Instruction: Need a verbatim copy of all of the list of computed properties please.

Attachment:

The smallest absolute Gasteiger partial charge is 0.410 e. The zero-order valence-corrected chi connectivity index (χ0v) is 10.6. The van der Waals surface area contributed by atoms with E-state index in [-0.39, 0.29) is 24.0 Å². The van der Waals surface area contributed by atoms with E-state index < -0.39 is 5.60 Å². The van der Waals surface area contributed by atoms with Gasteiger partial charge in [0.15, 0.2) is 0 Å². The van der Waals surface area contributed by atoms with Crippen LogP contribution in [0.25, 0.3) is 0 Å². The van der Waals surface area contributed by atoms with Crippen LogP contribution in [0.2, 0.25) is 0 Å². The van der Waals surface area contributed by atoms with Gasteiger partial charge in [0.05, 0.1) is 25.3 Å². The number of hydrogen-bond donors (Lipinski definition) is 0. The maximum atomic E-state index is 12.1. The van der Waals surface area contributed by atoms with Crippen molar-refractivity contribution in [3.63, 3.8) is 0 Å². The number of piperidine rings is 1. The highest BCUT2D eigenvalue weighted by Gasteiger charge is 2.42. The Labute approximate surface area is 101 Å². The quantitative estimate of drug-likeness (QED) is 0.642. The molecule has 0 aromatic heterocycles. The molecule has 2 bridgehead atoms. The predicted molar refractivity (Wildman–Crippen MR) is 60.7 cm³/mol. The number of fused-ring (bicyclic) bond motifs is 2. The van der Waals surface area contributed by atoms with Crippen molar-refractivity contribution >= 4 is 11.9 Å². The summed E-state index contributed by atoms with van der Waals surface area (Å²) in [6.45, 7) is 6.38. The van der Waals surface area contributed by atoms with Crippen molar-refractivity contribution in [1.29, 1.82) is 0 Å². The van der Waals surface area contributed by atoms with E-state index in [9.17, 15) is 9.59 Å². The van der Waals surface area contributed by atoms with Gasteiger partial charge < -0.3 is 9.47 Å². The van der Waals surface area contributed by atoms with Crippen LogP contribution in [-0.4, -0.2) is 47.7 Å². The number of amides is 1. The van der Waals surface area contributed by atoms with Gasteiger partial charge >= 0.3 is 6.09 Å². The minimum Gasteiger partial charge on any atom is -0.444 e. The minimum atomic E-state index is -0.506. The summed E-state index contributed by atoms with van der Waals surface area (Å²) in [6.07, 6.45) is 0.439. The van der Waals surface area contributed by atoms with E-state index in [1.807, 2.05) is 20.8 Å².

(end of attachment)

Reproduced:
The smallest absolute Gasteiger partial charge is 0.410 e. The zero-order valence-corrected chi connectivity index (χ0v) is 10.6. The van der Waals surface area contributed by atoms with E-state index in [-0.39, 0.29) is 24.0 Å². The van der Waals surface area contributed by atoms with E-state index < -0.39 is 5.60 Å². The van der Waals surface area contributed by atoms with Gasteiger partial charge in [0.15, 0.2) is 0 Å². The van der Waals surface area contributed by atoms with Crippen LogP contribution in [0.25, 0.3) is 0 Å². The van der Waals surface area contributed by atoms with Crippen LogP contribution in [0.2, 0.25) is 0 Å². The van der Waals surface area contributed by atoms with Gasteiger partial charge in [0.05, 0.1) is 25.3 Å². The number of hydrogen-bond donors (Lipinski definition) is 0. The maximum atomic E-state index is 12.1. The van der Waals surface area contributed by atoms with Crippen molar-refractivity contribution in [3.63, 3.8) is 0 Å². The number of piperidine rings is 1. The highest BCUT2D eigenvalue weighted by Gasteiger charge is 2.42. The Labute approximate surface area is 101 Å². The quantitative estimate of drug-likeness (QED) is 0.642. The molecule has 0 aromatic heterocycles. The molecule has 2 bridgehead atoms. The predicted molar refractivity (Wildman–Crippen MR) is 60.7 cm³/mol. The number of fused-ring (bicyclic) bond motifs is 2. The van der Waals surface area contributed by atoms with Crippen molar-refractivity contribution >= 4 is 11.9 Å². The summed E-state index contributed by atoms with van der Waals surface area (Å²) in [6.45, 7) is 6.38. The van der Waals surface area contributed by atoms with Crippen molar-refractivity contribution in [1.29, 1.82) is 0 Å². The van der Waals surface area contributed by atoms with E-state index in [9.17, 15) is 9.59 Å². The van der Waals surface area contributed by atoms with Gasteiger partial charge < -0.3 is 9.47 Å². The van der Waals surface area contributed by atoms with Crippen LogP contribution in [-0.4, -0.2) is 47.7 Å². The number of amides is 1. The van der Waals surface area contributed by atoms with Gasteiger partial charge >= 0.3 is 6.09 Å². The minimum Gasteiger partial charge on any atom is -0.444 e. The minimum atomic E-state index is -0.506. The summed E-state index contributed by atoms with van der Waals surface area (Å²) in [6.07, 6.45) is 0.439. The van der Waals surface area contributed by atoms with E-state index in [1.807, 2.05) is 20.8 Å².